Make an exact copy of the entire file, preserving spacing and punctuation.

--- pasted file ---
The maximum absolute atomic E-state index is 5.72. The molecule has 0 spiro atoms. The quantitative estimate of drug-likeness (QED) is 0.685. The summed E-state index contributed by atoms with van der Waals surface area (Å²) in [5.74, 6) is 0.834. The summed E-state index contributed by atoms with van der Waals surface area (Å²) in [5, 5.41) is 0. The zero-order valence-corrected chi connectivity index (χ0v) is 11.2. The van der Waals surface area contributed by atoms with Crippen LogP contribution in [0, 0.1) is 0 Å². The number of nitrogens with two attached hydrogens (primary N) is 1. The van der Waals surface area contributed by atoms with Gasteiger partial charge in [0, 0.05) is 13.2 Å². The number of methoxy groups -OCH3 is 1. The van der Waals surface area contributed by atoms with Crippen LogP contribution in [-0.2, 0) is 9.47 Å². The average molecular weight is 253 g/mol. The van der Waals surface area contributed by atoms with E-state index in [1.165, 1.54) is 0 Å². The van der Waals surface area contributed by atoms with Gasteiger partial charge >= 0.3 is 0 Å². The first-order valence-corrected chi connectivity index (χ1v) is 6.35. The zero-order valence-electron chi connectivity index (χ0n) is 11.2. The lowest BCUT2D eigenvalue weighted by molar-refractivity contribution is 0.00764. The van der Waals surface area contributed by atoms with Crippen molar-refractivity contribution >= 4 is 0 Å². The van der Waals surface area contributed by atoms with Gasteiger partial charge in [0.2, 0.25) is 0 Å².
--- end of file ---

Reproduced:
The maximum absolute atomic E-state index is 5.72. The molecule has 0 spiro atoms. The quantitative estimate of drug-likeness (QED) is 0.685. The summed E-state index contributed by atoms with van der Waals surface area (Å²) in [5.74, 6) is 0.834. The summed E-state index contributed by atoms with van der Waals surface area (Å²) in [5, 5.41) is 0. The zero-order valence-corrected chi connectivity index (χ0v) is 11.2. The van der Waals surface area contributed by atoms with Crippen LogP contribution in [0, 0.1) is 0 Å². The number of nitrogens with two attached hydrogens (primary N) is 1. The van der Waals surface area contributed by atoms with Gasteiger partial charge in [0, 0.05) is 13.2 Å². The number of methoxy groups -OCH3 is 1. The van der Waals surface area contributed by atoms with Crippen LogP contribution in [-0.2, 0) is 9.47 Å². The average molecular weight is 253 g/mol. The van der Waals surface area contributed by atoms with E-state index in [1.165, 1.54) is 0 Å². The van der Waals surface area contributed by atoms with Gasteiger partial charge >= 0.3 is 0 Å². The first-order valence-corrected chi connectivity index (χ1v) is 6.35. The zero-order valence-electron chi connectivity index (χ0n) is 11.2. The lowest BCUT2D eigenvalue weighted by molar-refractivity contribution is 0.00764. The van der Waals surface area contributed by atoms with Crippen molar-refractivity contribution >= 4 is 0 Å². The van der Waals surface area contributed by atoms with Gasteiger partial charge in [0.2, 0.25) is 0 Å².